The Sarah Riggs Humphreys-Mary Silliman Chapter of the Daughters of the American Revolution (DAR) reminds residents that Flag Day will be celebrated on June 14.

Congress adopted the U.S. Flag on June 14, 1777, and Flag Day’s roots began nearly 100 years later on June 14, 1885, when a young Wisconsin teacher, Bernard Cirgrand, placed a flag on his desk and assigned essays on the flag and its significance.

On May 30, 1916, President Woodrow Wilson issued a proclamation calling for a nationwide observance of Flag Day. In 1949, President Harry S. Truman signed an act of Congress designating June 14 of every year as National Flag Day.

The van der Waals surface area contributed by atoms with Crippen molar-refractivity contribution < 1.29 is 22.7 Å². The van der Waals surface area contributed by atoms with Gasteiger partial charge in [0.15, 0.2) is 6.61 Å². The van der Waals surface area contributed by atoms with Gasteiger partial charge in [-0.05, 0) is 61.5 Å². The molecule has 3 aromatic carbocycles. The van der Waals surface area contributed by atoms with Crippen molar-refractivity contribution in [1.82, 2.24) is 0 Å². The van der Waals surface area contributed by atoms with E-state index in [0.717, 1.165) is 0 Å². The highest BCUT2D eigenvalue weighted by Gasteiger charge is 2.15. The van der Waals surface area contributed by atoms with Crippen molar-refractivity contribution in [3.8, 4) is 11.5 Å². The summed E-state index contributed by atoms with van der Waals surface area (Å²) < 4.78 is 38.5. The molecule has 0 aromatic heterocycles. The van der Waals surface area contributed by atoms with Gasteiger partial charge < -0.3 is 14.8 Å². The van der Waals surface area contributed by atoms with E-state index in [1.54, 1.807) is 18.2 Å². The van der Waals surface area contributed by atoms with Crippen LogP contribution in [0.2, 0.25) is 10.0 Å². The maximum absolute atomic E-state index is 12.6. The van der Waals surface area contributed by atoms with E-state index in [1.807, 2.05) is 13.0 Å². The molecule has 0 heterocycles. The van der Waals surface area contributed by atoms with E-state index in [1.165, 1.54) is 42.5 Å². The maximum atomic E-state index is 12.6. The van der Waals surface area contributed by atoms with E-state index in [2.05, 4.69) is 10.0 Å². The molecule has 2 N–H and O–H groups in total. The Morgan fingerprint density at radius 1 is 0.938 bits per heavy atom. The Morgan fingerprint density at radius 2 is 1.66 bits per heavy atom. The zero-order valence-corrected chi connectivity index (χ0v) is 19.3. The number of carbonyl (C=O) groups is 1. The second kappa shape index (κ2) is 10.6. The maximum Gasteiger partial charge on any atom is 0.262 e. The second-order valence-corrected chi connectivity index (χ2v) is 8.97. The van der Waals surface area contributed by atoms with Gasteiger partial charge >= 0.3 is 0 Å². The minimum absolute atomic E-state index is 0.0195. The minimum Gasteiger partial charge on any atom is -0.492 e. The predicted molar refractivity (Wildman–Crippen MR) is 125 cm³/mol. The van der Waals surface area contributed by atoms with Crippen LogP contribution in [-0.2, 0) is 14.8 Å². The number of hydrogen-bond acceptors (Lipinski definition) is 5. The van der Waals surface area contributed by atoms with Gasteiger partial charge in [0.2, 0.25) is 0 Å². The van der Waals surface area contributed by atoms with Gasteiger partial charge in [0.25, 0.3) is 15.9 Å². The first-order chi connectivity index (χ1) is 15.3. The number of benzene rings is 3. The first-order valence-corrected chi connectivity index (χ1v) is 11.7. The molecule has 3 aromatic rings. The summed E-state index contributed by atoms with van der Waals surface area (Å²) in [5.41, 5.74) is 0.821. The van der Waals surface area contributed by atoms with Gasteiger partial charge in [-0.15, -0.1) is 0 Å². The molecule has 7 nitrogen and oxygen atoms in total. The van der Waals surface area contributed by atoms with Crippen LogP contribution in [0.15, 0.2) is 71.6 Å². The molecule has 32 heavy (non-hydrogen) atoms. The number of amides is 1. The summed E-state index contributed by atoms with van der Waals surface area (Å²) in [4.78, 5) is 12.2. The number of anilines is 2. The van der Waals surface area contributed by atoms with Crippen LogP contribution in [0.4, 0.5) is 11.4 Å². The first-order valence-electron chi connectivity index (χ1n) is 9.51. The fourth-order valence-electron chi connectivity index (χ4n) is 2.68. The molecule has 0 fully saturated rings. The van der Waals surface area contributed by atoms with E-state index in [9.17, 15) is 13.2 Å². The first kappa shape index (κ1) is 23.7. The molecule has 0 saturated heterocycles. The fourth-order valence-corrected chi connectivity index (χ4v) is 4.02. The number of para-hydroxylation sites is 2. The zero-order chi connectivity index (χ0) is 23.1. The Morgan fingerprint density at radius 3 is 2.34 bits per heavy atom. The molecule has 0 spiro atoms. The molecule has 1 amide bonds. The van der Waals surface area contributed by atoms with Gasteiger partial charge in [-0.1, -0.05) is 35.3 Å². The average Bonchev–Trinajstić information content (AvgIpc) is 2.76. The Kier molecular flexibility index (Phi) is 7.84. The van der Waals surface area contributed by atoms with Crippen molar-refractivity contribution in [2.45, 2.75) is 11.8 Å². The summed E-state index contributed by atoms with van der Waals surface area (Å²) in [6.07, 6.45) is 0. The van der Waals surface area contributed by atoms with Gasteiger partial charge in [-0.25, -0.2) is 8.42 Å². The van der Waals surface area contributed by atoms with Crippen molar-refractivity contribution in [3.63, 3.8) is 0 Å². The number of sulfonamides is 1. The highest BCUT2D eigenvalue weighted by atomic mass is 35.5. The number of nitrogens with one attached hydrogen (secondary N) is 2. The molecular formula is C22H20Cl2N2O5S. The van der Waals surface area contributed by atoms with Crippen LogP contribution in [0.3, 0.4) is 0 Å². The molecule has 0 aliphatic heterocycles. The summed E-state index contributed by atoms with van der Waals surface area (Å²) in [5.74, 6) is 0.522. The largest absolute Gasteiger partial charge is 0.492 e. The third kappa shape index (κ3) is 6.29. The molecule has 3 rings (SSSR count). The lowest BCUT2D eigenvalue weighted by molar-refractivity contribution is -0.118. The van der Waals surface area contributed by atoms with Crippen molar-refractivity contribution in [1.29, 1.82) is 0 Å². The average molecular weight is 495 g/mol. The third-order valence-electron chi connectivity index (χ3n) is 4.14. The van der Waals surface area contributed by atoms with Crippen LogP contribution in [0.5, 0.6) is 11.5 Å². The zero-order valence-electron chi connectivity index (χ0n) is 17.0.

“Our DAR chapter wishes also to thank our first responders who unselfishly help all people in need and represent the best of what our nation stands for,” said Mary Rozsa of the Sarah Riggs Humphreys-Mary Silliman Chapter Daughters of the American Revolution (DAR).

“The DAR perpetuates the memory and spirit of the men and women who won American independence,” added Rozsa.

The DAR is a women’s volunteer service organization that promotes education, historic preservation, and patriotism. Any woman older than 18 who can prove a direct ancestor served in the American Revolution is a prospective member.

For more information on the DAR, visit